I am writing today about the children of this pandemic. After a lifetime of working among the young, I feel compelled to address the concerns that are being expressed by so many of my peers about the deficits the children will demonstrate when they finally return to school. My goodness, what a disconcerting thing to be concerned about in the face of a pandemic which is affecting millions of people around the country and the world. It speaks to one of my biggest fears for the children when they return. In our determination to “catch them up,” I fear that we will lose who they are and what they have learned during this unprecedented era. What on earth are we trying to catch them up on? The models no longer apply, the benchmarks are no longer valid, the trend analyses have been interrupted. We must not forget that those arbitrary measures were established by people, not ordained by God. We can make those invalid measures as obsolete as a crank up telephone! They simply do not apply. 

When the children return to school, they will have returned with a new history that we will need to help them identify and make sense of. When the children return to school, we will need to listen to them. Let their stories be told. They have endured a year that has no parallel in modern times. There is no assessment that applies to who they are or what they have learned. Remember, their brains did not go into hibernation during this year. Their brains may not have been focused on traditional school material, but they did not stop either. Their brains may have been focused on where their next meal is coming from, or how to care for a younger sibling, or how to deal with missing grandma, or how it feels to have to surrender a beloved pet, or how to deal with death. Our job is to welcome them back and help them write that history…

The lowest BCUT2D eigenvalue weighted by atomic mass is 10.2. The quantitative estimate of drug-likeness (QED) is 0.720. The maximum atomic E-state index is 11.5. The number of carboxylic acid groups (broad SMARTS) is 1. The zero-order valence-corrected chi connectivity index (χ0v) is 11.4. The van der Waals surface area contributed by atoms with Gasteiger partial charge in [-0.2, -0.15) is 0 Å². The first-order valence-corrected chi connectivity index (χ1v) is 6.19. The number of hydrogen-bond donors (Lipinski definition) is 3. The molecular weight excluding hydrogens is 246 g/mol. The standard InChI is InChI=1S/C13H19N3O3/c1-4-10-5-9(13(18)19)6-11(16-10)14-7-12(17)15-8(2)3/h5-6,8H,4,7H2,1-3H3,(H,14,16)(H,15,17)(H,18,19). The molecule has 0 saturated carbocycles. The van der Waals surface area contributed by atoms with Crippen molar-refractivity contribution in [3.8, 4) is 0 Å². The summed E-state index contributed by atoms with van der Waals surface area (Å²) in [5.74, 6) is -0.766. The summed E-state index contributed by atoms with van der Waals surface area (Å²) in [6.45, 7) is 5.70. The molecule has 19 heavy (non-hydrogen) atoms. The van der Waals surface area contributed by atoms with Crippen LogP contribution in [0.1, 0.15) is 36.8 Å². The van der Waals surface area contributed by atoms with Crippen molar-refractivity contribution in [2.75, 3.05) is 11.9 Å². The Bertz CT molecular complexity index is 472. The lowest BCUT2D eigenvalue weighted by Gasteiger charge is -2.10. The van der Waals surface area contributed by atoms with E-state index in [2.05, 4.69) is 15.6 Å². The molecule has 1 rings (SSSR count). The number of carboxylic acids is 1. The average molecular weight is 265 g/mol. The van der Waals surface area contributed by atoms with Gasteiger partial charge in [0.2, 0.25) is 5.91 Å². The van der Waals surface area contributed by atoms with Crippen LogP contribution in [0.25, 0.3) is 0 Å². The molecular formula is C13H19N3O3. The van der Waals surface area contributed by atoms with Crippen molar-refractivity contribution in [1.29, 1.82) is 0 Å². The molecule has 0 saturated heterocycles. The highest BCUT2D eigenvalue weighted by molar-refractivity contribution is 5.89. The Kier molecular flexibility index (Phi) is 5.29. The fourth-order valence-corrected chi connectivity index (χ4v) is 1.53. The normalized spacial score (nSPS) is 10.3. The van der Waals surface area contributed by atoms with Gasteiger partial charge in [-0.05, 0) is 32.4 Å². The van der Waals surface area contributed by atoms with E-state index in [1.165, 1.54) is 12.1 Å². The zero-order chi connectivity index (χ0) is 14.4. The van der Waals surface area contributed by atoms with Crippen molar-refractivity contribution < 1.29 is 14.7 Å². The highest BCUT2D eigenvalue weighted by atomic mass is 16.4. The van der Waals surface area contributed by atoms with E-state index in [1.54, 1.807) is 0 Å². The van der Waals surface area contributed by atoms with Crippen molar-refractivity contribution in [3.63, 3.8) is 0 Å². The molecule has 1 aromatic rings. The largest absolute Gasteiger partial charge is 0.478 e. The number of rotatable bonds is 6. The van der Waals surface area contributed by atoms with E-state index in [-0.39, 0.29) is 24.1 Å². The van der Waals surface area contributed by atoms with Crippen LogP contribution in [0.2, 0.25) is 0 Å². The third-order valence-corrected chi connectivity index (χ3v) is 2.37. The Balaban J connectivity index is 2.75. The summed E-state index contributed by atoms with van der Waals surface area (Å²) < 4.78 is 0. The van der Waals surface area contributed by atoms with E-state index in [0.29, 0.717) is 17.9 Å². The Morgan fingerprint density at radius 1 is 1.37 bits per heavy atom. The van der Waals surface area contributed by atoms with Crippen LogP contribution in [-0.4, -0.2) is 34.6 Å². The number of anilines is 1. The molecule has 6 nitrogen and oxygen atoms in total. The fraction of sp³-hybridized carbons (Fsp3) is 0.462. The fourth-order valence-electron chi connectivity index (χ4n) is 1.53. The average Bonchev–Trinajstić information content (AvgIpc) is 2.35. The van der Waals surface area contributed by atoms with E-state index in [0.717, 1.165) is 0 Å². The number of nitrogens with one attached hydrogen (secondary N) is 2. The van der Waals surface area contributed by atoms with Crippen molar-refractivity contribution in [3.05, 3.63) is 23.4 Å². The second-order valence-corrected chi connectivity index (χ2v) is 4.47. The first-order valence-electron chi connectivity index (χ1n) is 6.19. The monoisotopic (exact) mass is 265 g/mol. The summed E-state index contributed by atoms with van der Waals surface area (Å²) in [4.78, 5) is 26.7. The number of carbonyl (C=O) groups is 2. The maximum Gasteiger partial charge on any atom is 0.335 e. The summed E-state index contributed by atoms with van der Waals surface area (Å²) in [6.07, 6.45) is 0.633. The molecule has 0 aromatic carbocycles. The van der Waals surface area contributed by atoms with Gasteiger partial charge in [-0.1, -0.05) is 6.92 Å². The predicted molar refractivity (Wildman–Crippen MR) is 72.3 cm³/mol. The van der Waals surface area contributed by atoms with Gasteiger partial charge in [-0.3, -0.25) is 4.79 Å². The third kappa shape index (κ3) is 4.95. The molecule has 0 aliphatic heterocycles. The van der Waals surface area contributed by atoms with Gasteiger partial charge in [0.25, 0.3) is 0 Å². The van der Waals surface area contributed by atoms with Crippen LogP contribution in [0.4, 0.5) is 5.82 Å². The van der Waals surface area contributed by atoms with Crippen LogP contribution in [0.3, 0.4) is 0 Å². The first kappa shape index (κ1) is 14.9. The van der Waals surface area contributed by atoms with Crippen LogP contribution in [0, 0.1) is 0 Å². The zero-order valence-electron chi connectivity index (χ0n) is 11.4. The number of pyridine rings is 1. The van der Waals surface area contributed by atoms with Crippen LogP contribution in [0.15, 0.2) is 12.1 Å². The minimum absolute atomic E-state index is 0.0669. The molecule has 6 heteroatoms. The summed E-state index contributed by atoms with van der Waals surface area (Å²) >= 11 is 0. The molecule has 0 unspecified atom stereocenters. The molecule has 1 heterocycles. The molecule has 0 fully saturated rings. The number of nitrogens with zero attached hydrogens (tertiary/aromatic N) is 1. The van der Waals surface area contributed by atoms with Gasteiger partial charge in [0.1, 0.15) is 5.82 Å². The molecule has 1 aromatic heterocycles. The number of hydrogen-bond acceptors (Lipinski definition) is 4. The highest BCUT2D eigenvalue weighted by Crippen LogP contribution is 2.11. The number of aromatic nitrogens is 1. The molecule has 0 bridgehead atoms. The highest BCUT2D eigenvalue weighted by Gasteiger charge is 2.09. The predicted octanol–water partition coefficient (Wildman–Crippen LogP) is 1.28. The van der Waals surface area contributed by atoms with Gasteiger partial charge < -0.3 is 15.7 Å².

“What Shall We Do About the Children?”… The Little Prince would be proud.

Moving from The Little Prince to the hallowed halls of Harvard and thinking of the importance of questions, I was reminded of the beautiful  commencement address  by Dr. James Ryan in 2016. At that time, he was the Dean of the Graduate School of Education at Harvard. I’ve included the short version of this and hope you’ll find the time to look at it.  It’s one of the best written and best delivered commencement addresses I’ve heard (and in more than 40 years of working in schools I’ve heard a bunch).

In his address, Dr. Ryan speaks of the need to learn how to ask good questions and shares his sense of such questions.  As he concludes his talk, Dr. Ryan adds what he called “the bonus question”. It is taken from a poem by Raymond Carver titled “late Fragments”… His question… “Did you get what you wanted out of life…even so…?”

Ryan follows the revelation of this question with the following summary thoughts…

Did you get what what you wanted out of life… even so? 

The “even so” part this to me captures perfectly the recognition of the pain and disappointment that inevitably make up a full life but also the hope that life, even so, offers the possibility of joy and contentment. My claim is that if you regularly ask: wait, what, I wonder, couldn’t we at least, how can I help, and what really matters, when it comes time to ask yourself “And did you get what you wanted out of life, even so,” your answer will be “I did.”

… And what did you want? To call myself beloved, to feel beloved on this earth

…When I read these lines it’s hard for me not to think about students. We spend a lot of time here and elsewhere thinking about we might improve student performance…yet I can’t help but think that schools and, indeed, the world would be better places if student didn’t just simply perform well but also felt beloved, beloved by their teachers and by their classmates.  

I can add little to the eloquence of the words of Theresa Thayer-Snyder or James Ryan.  What I can do is ask us to look at Ryan’s questions and to blend them with Theresa’s tenderness and ask the questions that Ryan suggests.

  • Wait! What …Wait! What do we mean by “What shall we do with the children?
  • I wonder…I wonder what would happen if we didn’t expect to finish the curriculum and prepare kids for state tests?  What would happen if we didn’t even use the curriculum?  What would happen if the experience of the pandemic became the curriculum?